Schuldiner died on December 13, 2001, at approximately 4 p.m. Eastern Standard Time. He was cremated and MTV reported that recording artists, including Mike Patton, Dimebag Darrell, Glen Benton, King Diamond, Ville Valo, Trey Azagthoth and Max Cavalera, along with all of the former and active members of Death, attended his memorial service.
His mother, Jane Schuldiner, sister Beth and former manager Eric Greif handle his legacy. Jane Schuldiner frequently interacts with Schuldiner's fans and has stated many times that she enjoys his music. Beth Schuldiner and Greif keep track of his recordings and handle Schuldiner's intellectual property. Beth Schuldiner has a son named Christopher, who also plays guitar and has all of Schuldiner's guitars except his first one, which his mother keeps. BC Rich also released a statement in their 2008 catalog stating that Schuldiner's signature model Stealth will be available for purchase.
Schuldiner had a home and two dogs in Altamonte Springs just outside of Orlando. Schuldiner built a studio inside the garage where many of his songs such as Crystal Mountain were inspired. Schuldiner's home office was the site of the Metal Crusade newsletter and fan club.
A legal battle began from the time of Schuldiner's death on the settlement of the rights to the partially completed second Control Denied album, When Man and Machine Collide. Demos of these unreleased Control Denied songs, as well as early Death demos and live Death recordings from 1990, were released in the Zero Tolerance two-part compilation bootlegs by the Dutch Hammerheart Holdings company and the Schuldiners and Greif asserted rights on behalf of Schuldiner's estate. The matter was settled in November 2009, anticipating the project being finished and released in 2010.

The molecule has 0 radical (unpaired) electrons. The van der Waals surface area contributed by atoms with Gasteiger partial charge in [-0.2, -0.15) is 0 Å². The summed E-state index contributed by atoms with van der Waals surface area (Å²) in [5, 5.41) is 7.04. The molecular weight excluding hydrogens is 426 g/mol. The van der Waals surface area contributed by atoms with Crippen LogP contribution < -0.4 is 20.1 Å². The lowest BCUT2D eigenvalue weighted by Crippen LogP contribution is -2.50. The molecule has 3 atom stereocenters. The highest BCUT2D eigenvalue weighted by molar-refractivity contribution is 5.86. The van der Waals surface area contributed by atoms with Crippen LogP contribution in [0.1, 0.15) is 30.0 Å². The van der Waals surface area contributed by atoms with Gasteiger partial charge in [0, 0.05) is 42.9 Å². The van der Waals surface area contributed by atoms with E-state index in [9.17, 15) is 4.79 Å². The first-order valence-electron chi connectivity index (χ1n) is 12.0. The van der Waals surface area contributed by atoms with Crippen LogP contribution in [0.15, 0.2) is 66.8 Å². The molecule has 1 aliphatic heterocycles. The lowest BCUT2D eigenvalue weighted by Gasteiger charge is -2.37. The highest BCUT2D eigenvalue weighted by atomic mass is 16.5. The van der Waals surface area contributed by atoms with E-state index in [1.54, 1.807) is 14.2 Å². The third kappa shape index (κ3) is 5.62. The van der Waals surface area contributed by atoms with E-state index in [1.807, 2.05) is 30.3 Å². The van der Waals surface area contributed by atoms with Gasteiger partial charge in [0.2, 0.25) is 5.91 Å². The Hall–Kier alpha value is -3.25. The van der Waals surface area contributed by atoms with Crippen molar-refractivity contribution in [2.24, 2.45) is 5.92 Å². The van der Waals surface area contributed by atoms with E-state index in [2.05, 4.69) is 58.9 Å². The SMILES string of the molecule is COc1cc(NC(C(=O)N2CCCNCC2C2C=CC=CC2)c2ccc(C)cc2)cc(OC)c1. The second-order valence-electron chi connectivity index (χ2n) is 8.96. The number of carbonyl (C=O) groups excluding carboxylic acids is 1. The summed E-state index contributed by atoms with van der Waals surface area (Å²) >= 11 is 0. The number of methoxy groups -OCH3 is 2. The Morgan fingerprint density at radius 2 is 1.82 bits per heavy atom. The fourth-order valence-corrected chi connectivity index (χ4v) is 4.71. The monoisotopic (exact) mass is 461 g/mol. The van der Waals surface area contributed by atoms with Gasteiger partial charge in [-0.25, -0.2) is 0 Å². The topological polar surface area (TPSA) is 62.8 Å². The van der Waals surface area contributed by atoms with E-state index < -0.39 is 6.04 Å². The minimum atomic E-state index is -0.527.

Tribute concerts have been coordinated or funded by his mother, family and various Death tribute groups internationally. CKY front man, Deron Miller, who considers Schuldiner an idol of his, got the idea, while working on various projects with former Death guitarist (and brain cancer survivor) James Murphy, to do a tribute album. Murphy announced he would release a Chuck Schuldiner tribute album to commemorate his lasting mark on the metal community and Schuldiner's family publicly offered support for Murphy's effort. Schuldiner's sister has confirmed via her YouTube channel that Death: Live in Japan, a behind the scenes Death video, as well as a boxset containing all of Schuldiner's works including some exclusive copies of handwritten notes by Schuldiner are in the works.